Some Mexicans look at Donald Trump and say 'give him a chance'

Despite the chaos he's created for their country, some Mexicans cling to the hope that Donald Trump's presidency won't be as bad for their country as they fear.

President-elect's words have already cost jobs, but there remains hope in Mexico that it's all rhetoric

Abraham Moreno with his 'zonkey' in Tijuana, Mexico: he finds the economy is slowing, costs are going up and the city is starting to slide back toward its violent past. Others are more upbeat. (Kim Brunhuber/CBC)

Abraham Moreno throws a few corn husks onto the sidewalk for his donkey. The fact it's wearing a red headband that reads "Barbi" is only the second-strangest thing about this animal.

It's painted black-and-white, like a zebra. It may seem silly, Moreno admits. But the "zonkey" is an old Tijuana tradition. It wouldn't look quite so depressing, he says, if there were tourists lining up to take pictures with her. 

But since the U.S. election, fewer Americans are visiting. The economy is slowing, costs are going up, and Moreno says Tijuana is starting to slide back toward its violent past.

"Trump doesn't want work to come here," he says. "People are going to be unemployed. There's going to be more robbery, more kidnappings."

Close to 50,000 people cross the border into the U.S. from Tijuana every day to work, shop and visit relatives. (Kim Brunhuber/CBC)

Mexico's peso has generally been on a slow decline against the U.S. dollar for the past several years. Since Donald Trump was elected, however, the peso's value has plummeted 15 per cent. To stabilize the economy, the Mexican government raised fuel prices by 20 per cent, sparking widespread protests, looting, and mass arrests.

But despite the chaos, some Mexicans are clinging to the hope that Trump's presidency won't be as bad for their country as many fear.

CBC correspondents around the world are watching how people inside and outside the U.S. are reacting to the impending inauguration of Donald Trump. Read our full coverage from: 

Artemio Molano fears he'll no longer be able to work in San Diego — not because he's illegal, but because the wait will be too long to cross the Tijuana border after Trump is in office. (Kim Brunhuber/CBC)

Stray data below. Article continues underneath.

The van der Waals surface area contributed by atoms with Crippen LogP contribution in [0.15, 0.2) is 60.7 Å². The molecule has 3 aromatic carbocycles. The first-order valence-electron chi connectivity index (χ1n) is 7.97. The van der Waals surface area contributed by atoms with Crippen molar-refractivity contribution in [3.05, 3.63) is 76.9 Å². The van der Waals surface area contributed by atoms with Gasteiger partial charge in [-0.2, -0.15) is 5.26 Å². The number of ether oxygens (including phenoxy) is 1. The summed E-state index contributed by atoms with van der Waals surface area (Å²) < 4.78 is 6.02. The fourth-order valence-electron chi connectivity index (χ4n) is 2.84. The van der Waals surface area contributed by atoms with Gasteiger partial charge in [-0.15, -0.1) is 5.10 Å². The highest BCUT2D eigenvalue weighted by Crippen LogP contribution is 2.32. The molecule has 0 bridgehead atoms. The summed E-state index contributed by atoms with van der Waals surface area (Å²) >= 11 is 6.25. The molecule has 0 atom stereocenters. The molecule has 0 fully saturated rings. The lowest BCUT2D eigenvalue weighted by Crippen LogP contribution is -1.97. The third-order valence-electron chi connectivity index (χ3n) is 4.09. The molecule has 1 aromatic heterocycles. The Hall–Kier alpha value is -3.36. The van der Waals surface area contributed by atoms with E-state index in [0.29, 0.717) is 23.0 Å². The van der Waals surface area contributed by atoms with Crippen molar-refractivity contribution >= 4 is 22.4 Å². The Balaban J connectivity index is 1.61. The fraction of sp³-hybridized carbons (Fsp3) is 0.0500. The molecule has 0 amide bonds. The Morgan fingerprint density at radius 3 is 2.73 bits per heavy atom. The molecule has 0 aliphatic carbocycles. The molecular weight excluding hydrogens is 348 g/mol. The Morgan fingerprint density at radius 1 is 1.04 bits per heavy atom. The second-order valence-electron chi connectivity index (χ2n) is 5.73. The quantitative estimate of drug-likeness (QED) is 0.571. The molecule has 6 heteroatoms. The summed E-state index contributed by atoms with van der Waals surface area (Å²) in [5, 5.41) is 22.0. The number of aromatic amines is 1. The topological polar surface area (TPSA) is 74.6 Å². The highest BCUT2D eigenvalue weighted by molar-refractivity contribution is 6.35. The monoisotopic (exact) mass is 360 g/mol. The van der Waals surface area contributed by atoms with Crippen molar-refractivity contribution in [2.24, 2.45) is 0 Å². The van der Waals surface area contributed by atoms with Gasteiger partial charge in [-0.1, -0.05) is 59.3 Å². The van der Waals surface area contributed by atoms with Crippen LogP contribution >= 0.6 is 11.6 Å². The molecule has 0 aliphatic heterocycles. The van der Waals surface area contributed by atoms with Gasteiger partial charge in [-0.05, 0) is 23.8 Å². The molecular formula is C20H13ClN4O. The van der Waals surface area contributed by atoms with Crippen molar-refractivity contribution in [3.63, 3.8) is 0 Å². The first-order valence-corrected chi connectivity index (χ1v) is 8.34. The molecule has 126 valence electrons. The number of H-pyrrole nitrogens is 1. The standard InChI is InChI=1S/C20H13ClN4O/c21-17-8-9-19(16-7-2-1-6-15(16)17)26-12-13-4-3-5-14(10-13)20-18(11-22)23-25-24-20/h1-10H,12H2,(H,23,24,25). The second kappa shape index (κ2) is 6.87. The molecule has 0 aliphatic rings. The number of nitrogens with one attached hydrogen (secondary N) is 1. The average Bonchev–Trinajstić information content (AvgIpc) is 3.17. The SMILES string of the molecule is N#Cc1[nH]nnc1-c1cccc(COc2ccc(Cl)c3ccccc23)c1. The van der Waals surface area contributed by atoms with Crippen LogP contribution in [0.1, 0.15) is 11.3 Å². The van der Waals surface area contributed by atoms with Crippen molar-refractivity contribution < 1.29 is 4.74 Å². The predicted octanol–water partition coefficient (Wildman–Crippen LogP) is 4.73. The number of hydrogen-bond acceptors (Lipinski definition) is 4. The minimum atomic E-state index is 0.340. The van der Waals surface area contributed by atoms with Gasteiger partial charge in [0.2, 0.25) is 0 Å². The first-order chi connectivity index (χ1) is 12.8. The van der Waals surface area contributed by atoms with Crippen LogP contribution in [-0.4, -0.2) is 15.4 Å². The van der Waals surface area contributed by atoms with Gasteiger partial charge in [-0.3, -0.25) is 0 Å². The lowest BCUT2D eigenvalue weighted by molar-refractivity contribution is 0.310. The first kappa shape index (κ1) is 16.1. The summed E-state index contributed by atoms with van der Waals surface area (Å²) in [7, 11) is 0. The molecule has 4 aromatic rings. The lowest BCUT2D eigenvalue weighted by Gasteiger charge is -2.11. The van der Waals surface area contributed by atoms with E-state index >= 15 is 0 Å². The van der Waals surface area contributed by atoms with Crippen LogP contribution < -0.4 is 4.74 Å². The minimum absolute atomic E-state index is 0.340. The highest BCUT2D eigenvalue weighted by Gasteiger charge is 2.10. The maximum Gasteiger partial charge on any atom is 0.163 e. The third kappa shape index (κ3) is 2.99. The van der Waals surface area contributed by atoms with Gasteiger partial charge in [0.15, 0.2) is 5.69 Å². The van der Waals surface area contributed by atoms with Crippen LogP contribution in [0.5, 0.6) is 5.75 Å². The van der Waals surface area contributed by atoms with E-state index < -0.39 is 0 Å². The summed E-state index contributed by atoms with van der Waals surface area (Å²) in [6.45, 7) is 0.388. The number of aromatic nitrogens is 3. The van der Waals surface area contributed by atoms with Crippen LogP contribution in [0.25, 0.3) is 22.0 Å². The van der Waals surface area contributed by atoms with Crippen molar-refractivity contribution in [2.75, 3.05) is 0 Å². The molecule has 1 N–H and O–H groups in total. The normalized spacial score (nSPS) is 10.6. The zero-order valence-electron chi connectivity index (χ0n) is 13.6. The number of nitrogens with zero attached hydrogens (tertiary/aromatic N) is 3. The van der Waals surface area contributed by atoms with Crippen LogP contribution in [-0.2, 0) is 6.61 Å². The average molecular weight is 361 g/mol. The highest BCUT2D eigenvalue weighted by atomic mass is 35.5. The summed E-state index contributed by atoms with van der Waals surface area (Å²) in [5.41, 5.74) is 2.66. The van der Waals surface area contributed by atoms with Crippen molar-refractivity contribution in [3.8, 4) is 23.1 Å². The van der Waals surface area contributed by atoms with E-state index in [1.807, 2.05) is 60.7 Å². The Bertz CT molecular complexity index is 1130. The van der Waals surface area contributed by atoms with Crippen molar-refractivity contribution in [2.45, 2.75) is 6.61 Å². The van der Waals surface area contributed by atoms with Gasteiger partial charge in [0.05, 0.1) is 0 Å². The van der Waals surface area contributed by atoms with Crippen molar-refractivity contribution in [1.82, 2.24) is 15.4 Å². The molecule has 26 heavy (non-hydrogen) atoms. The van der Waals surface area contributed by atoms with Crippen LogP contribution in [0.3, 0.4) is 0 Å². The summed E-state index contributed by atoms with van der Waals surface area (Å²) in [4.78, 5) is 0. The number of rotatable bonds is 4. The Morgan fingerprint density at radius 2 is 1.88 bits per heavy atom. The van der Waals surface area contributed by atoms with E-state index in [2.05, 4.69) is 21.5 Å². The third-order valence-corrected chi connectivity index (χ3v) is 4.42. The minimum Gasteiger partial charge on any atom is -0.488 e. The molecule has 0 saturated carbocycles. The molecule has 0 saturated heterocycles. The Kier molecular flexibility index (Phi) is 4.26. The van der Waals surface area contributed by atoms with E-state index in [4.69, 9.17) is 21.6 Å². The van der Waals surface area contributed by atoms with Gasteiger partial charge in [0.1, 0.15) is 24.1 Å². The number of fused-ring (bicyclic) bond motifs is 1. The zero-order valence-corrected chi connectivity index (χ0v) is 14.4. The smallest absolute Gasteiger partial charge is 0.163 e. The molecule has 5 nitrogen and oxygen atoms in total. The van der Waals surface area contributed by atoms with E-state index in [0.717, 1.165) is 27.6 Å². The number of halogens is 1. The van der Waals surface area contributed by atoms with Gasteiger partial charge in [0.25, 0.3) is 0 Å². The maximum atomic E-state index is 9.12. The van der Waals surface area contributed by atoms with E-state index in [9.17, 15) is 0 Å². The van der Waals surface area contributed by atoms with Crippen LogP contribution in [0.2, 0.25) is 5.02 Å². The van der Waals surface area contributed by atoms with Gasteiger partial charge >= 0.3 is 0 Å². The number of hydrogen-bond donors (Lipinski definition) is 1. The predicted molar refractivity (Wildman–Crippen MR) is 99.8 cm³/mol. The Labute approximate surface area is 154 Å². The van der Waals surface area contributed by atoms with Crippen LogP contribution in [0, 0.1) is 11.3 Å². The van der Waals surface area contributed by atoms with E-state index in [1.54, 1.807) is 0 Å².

Artemio Molano is buying a piñata for his niece's seventh birthday. But he noticed one popular blond-headed piñata is no longer hanging in the store.

"You don't have the one of Trump?" he asks a sales clerk, who tells him no.

Ditching the Trump piñata, he says, is probably good politics, especially for those like himself who cross the border regularly for work. President Trump is happening, he says. Might as well get onboard.

"We have to wait and see," Molano says. "Give him a chance first."

Many residents feel Tijuana will be economically devastated by a trade war and tougher border security. Already, some say, they feel more animosity when they cross into the U.S. (Kim Brunhuber/CBC)

Even before he has been sworn in, however, Trump has already hurt Mexico's economy. His tweets warning companies of a punitive 35 per cent tax if they manufacture U.S. goods south of the border have already scared off some American companies such as Ford.

That may cost thousands of Mexican jobs, and has further hurt the exchange rate, but in a border city like Tijuana, certain segments of the economy have actually profited from the low peso. A win for Trump has been a win for them too.

Genaro Valladolid, in his office at Bustamente Realty Group, pores over the floor plans for a new condo development. For some real estate agents, he says, business is booming, because many Mexicans who live in the U.S. are moving back home, and bringing their American money with them. In Tijuana over the next two years, about 2,000 condo units will go up.

Real estate agent Genaro Valladolid says the low Mexican peso has led to many Mexicans returning home to take advantage of the exchange rate. (Kim Brunhuber/CBC)

"And that's a lot of construction," Valladolid says. He believes the perception of growing anti-Mexican sentiment north of the border may be playing a small part.

"Do they mention the election? Yes they do," he says. "All those passions that were inflamed during the campaign, you start seeing them, you start feeling them, you're more aware."

However he believes the exchange rate is actually the biggest factor.

"Your dollar just goes farther," he says.

Valeria Santana is optimistic. She says the two countries are 'brothers.' They fight, but in the end they'll make up. (Kim Brunhuber/CBC)

For those who earn in pesos like 26-year-old Valeria Santana, who operates an upscale food truck, costs are already going up.

Still, she and other young entrepreneurs closely follow U.S. news and have heard even Republican lawmakers admit that a stable Mexico is in America's best interest. She believes, in the end, the ties between the two countries are more important than Trump's rhetoric.    

"We're like brothers," she says. "We are family."

Some, like Moreno, believe that's wishful thinking, given Trump's actions since being elected. The idea of Mexico and Trump's America being 'brothers' is as fantastical and unreal as his zonkey.

"Trump doesn't want Mexican people to work," he says. "They want to put walls up. People will be stuck here. Where will they go? What will they do?"


Kim Brunhuber

Los Angeles correspondent

Kim Brunhuber is a CBC News Senior Reporter based in Los Angeles. He has travelled the world from Sierra Leone to Afghanistan as a videojournalist, shooting and editing pieces for TV, radio and online. Originally from Montreal, he speaks French and Spanish, and is also a published novelist.